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Revise tax committee - Phillips

Published:Monday | May 28, 2012 | 12:00 AM

FINANCE MINISTER Dr Peter Phillips wants the entire Parliament to take responsibility for taxes imposed in the country.

"I have often said that one of the factors behind our present predicament is that too often the Parliament is only concerned with expenditure and only the Ministry of Finance accepts responsibility for revenue-raising measures," Phillips said.

He was opening the Budget Debate in the House of Representatives last Thursday.

Interestingly, the People's National Party (PNP), which now forms the Government, had promised it its Progressive Agenda to "ensure the effective functioning of a committee on taxation in the Parliament able to consult with stakeholders in considering taxation policy and revenue-raising measures".

Despite taking state power in January, the tax committee has not been called upon by the Government to do any work.

Last Thursday, Phillips suggested that the role of that committee should be revised so it can consider the midyear report of the Public Administration and Appropriations Committee.

The finance minister wants the tax committee to make recommendations in relation to revenue measures in the next fiscal year.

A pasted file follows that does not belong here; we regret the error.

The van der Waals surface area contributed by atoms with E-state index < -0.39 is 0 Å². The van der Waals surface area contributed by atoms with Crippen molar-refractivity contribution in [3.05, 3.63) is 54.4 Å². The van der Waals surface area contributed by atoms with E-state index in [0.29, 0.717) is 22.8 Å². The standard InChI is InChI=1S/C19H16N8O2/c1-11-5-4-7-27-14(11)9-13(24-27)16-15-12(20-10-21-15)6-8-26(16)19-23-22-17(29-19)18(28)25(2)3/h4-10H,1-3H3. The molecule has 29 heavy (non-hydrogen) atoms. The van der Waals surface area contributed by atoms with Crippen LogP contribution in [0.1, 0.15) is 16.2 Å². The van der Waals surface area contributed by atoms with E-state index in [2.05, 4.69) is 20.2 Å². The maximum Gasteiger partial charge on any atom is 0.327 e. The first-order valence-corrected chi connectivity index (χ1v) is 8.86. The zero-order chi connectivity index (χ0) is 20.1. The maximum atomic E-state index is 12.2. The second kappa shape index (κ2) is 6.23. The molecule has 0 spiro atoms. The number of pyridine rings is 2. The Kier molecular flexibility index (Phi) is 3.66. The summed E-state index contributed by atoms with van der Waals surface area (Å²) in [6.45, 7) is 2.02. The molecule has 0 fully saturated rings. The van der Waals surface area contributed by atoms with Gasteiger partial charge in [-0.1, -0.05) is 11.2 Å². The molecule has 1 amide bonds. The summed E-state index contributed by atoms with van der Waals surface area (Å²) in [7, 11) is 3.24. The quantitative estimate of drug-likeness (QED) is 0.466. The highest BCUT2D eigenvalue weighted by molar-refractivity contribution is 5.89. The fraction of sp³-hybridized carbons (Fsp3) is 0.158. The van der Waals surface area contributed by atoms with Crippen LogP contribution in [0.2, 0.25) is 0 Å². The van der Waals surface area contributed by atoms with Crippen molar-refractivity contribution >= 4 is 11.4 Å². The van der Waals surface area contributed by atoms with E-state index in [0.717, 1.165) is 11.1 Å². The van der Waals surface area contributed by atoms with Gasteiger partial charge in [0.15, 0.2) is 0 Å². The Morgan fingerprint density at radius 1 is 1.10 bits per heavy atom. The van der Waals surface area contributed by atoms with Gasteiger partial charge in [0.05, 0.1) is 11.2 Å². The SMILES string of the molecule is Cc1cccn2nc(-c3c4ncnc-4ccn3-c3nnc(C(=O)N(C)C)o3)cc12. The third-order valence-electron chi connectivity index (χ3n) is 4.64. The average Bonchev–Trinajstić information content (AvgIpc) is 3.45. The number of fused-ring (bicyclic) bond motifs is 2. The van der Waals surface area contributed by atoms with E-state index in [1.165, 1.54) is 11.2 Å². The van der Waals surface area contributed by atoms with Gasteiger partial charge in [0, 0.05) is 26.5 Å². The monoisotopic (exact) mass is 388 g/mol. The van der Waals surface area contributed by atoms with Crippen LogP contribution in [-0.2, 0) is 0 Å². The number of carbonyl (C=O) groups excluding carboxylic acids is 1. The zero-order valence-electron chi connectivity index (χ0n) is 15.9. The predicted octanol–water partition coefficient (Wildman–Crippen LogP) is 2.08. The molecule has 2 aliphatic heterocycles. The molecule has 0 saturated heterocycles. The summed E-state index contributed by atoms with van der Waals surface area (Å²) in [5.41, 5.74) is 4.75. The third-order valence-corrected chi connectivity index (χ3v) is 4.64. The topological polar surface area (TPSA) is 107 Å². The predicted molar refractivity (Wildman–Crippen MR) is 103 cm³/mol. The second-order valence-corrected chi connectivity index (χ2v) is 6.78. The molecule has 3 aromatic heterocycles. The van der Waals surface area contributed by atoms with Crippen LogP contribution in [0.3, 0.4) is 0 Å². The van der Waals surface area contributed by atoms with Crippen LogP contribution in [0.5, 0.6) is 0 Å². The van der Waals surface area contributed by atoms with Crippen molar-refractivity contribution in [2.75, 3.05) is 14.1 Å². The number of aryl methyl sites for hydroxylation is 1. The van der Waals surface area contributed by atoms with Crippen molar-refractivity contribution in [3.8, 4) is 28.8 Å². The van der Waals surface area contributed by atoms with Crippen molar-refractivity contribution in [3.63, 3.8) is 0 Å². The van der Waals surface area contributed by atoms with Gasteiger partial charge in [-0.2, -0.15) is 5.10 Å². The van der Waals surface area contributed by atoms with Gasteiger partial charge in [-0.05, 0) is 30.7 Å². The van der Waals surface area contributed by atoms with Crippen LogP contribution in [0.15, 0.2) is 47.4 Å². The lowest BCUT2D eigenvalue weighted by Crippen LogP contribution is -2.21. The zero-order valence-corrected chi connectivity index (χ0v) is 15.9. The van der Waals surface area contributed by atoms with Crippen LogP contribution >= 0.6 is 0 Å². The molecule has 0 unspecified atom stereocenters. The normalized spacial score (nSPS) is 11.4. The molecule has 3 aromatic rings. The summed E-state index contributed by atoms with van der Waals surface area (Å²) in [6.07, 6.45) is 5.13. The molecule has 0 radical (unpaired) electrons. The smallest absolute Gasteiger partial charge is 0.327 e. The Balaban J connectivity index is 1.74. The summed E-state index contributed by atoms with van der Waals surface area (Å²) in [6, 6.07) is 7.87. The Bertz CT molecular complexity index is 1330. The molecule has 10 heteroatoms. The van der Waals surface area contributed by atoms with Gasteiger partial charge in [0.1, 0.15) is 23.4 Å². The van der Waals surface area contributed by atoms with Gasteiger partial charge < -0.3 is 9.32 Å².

"Our present predicament will test the maturity and resolve of our democracy, which too often looks at situations only through the prism of partisan competition," Phillips said.

He added: "The best gift that this Parliament can give Jamaica in the 50th year of Independence is a new and binding covenant with the people of Jamaica; to achieve, in the first instance, fiscal consolidation and debt sustainability."

Support for public health

At least one Opposition MP has suggested revenue measures that the Government should consider. During the recent sitting of the Standing Finance Committee of Parliament, North West St James Member of Parliament Dr Horace Chang said the Government should apply a cess on fast food and private pharmacies in order to support the public-health sector.

Arguing that if the Government is to maintain the provision of free access to health sector, it is necessary to find sustainable funding, Chang questioned whether the Simpson Miller administration is considering certain sources to raise funding.

Chang, noting that the Government spends $3 billion in public hospitals, said: "There is absolutely no moral reason [why] we can't put an SCT on pharmacies. We can't have our cake and eat it.

"Has the ministry ever looked at the possibility of taxing some of the factors that contribute especially to health care? The cigarette smoking, alcoholism and those things?" Chang asked.